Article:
ften when Scripture pulls together a diverse (at least from our perspective, though likely not from God’s) set of prophecies, they appear to our panoramic view as if they are simultaneous. I think of these prophecies much in the same way as I view a series of mountain peaks in the distance. When I see them from miles away, they seem to be adjacent, but in fact they may be many miles apart. Several years ago my wife and I took or little travel trailer to Yellowstone National Park, our first and only visit to that region. After several days in Yellowstone, we drove through the park to the south into the Jackson Hole area. I will never forget my gasp of delight when we turned a corner and drove passed some trees on our left. One minute we saw quite beautiful trees. The next minute we saw a huge mountain lake, and the high jagged peaks of the Grand Teton Mountain range towering behind it. The view was breath-taking. At the first wide spot on the side of the road, we stopped and enjoyed our lunch while gawking at those beautiful mountains. A few days later we drove along the base of these mountains. What at that first glance appeared to be mountains all gathered up in a small compact area in fact spread across many miles. Such is the way of God’s prophetic revelation of future events that He includes in His prophetic revelations in Scripture.
his when we see Daniel leap from Antiochus and this monster’s ravages of the Jewish people to the Second Coming, the transition from Daniel the eleventh chapter to the twelfth chapter, we should not be surprised. This week we shall begin our study of this transition, as well as our study of God’s glorious and final end that He reveals in Scripture for our encouragement and hope.
What Shall the End of These Things Be?
"And at that time shall Michael stand up, the great prince which standeth for the children of thy people: and there shall be a time of trouble, such as never was since there was a nation even to that same time: and at that time thy people shall be delivered, every one that shall be found written in the book. And many of them that sleep in the dust of the earth shall awake, some to everlasting life, and some to shame and everlasting contempt. (Daniel 12:1-2)
et’s take a brief look at the major themes we’ve seen in Daniel’s “inspired diary.”
- A youth, likely around sixteen years of age, is taken away from his home and family to a strange land as a slave.
- He refuses to forget his homeland and especially his God.
- God promotes this faithful lad and protects him through his whole lifetime in Babylon.
- God uses Daniel to tell Babylon’s leaders their future before they live it.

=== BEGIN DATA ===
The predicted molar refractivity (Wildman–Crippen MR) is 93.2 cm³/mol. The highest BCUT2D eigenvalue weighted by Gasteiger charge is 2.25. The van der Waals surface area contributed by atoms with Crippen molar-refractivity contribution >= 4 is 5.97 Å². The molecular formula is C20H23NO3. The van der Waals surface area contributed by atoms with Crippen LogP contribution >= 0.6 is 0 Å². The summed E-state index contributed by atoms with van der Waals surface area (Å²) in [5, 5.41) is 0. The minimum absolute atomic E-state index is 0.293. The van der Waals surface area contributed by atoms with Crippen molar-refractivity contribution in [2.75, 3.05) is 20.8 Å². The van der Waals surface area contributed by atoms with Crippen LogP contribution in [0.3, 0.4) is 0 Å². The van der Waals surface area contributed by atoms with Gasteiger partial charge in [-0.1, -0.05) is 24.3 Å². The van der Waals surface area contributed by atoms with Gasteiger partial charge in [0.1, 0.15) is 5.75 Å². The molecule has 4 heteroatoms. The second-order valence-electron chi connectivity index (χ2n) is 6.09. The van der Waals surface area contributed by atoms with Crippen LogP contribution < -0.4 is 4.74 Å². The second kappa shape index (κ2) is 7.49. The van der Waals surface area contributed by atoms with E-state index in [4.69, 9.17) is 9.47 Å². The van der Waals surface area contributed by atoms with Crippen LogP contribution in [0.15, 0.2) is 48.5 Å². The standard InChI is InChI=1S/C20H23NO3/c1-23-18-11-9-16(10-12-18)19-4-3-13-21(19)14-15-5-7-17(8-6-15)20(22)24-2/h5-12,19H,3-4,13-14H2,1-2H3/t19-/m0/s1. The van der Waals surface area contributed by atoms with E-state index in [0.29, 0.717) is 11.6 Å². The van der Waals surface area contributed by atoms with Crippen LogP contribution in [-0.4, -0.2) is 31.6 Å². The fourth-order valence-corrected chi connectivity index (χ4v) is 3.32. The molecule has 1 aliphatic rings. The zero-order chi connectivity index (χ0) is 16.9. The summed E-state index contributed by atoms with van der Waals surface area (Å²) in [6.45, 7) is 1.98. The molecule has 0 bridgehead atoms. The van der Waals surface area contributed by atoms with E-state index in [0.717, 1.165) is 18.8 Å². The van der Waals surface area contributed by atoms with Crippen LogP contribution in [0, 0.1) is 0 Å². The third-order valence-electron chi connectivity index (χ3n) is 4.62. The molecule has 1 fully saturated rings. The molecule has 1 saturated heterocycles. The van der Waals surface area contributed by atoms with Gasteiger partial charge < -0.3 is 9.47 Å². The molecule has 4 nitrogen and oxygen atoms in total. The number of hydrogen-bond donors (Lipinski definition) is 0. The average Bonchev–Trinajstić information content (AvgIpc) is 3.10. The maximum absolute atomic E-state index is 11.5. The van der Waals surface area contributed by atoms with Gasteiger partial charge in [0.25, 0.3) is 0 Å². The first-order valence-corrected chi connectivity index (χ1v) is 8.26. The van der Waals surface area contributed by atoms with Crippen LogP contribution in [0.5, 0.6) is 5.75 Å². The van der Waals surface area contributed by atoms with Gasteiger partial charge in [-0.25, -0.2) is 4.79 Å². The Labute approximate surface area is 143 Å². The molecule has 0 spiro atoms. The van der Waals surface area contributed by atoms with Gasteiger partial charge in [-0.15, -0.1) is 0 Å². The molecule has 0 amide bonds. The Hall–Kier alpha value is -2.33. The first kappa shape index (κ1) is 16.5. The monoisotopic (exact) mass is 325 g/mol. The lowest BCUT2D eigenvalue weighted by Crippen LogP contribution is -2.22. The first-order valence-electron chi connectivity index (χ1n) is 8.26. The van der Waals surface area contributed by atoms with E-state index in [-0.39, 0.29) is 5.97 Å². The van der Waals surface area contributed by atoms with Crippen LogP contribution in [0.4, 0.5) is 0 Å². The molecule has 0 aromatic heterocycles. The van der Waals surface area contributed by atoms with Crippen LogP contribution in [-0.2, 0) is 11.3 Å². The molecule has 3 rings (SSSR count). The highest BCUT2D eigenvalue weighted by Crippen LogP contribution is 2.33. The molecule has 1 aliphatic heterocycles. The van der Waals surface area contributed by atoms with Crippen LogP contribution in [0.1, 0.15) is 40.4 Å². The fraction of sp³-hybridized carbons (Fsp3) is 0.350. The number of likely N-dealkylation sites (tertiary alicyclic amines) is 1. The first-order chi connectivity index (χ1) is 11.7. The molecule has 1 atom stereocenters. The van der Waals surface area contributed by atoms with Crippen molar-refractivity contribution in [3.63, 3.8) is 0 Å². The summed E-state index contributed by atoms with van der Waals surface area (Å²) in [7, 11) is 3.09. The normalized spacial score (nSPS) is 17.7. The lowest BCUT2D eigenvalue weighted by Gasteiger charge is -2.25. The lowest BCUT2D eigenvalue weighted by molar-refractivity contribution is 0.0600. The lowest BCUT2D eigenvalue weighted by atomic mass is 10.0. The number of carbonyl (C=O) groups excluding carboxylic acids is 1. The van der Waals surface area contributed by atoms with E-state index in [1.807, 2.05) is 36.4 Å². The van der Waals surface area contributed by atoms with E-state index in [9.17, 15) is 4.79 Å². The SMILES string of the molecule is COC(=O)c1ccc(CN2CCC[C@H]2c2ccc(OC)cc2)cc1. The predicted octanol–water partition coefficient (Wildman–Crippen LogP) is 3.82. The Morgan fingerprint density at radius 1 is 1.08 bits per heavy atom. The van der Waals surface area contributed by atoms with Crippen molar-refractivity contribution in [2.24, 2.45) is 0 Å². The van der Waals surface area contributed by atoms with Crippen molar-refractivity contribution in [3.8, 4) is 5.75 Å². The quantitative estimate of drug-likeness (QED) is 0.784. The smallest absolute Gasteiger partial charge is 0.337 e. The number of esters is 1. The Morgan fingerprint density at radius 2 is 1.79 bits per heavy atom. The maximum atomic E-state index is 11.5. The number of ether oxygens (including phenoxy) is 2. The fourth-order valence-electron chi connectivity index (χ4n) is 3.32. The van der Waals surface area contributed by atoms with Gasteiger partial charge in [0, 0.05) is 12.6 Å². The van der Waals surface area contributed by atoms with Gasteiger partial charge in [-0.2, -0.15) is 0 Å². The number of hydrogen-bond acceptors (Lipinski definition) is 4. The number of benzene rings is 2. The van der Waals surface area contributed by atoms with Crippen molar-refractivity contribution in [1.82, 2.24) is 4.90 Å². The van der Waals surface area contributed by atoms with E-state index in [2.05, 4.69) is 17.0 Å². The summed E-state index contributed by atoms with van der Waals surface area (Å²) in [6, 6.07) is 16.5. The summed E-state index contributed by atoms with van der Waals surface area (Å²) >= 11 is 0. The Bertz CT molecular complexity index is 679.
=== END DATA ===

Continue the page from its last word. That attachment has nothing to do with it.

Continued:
- In the process God also reveals to Daniel what lies ahead for his own beloved and beleaguered people for the next five hundred years.
- God also reveals to Daniel that at the end of that long time of prophetic silence the greatest of all prophets, the Jews’ Messiah, God Incarnate, would come exactly as promised. He even gives Daniel the precise timeline so that Daniel’s people five hundred years later will know the time is “at hand.”
- God repeatedly, from that first revelation of the image of mixed metals, reveals to Daniel that He intends to “set up” His own kingdom among men, a kingdom that shall not be exclusively for Daniel’s people, the Jews, but rather for all races and nations.
- As Daniel slowly puts these major pieces of God’s revelation together, he increasingly ponders an unanswered question. What about the Jews? What shall be their role in this future spiritual kingdom? Shall they survive after fulfilling their purpose in the coming Messiah? There seems to be a lingering silence to Daniel’s concern about the future of his people. God has revealed amazing details of nations and of His divine faithfulness to His promise and purpose, but He seems to remain silent as Daniel looks for answers to this question. The Bible reveals a rather consistent pattern, particularly in Genesis and the early historical books of the Bible. It records the life of people and families until these people turn stubbornly away from God and His ways. Then the Bible simply drops future records of them from its pages. How many men do you see in Genesis alone who fit this pattern? Could Daniel’s own beloved people, God’s beloved people in the Old Testament, so decisively turn from their God and His commandments that He would eventually drop them from His inspired record and from His favored blessings?
s we have followed the tumultuous history of the Jewish people from Babylon, Media-Persia, Greece, and Rome in each of the repeated revelations in Daniel’s writings, we have witnessed two things. First, the Jews did survive, albeit at times barely so, but it seems clear that God’s intervening purpose intended to preserve this people so that He would fulfill His promise of Messiah, God Incarnate, through one tribe of their nation, Judah. Secondly, the Jewish people increasingly became an insignificant pawn in the hands of one world power after the other.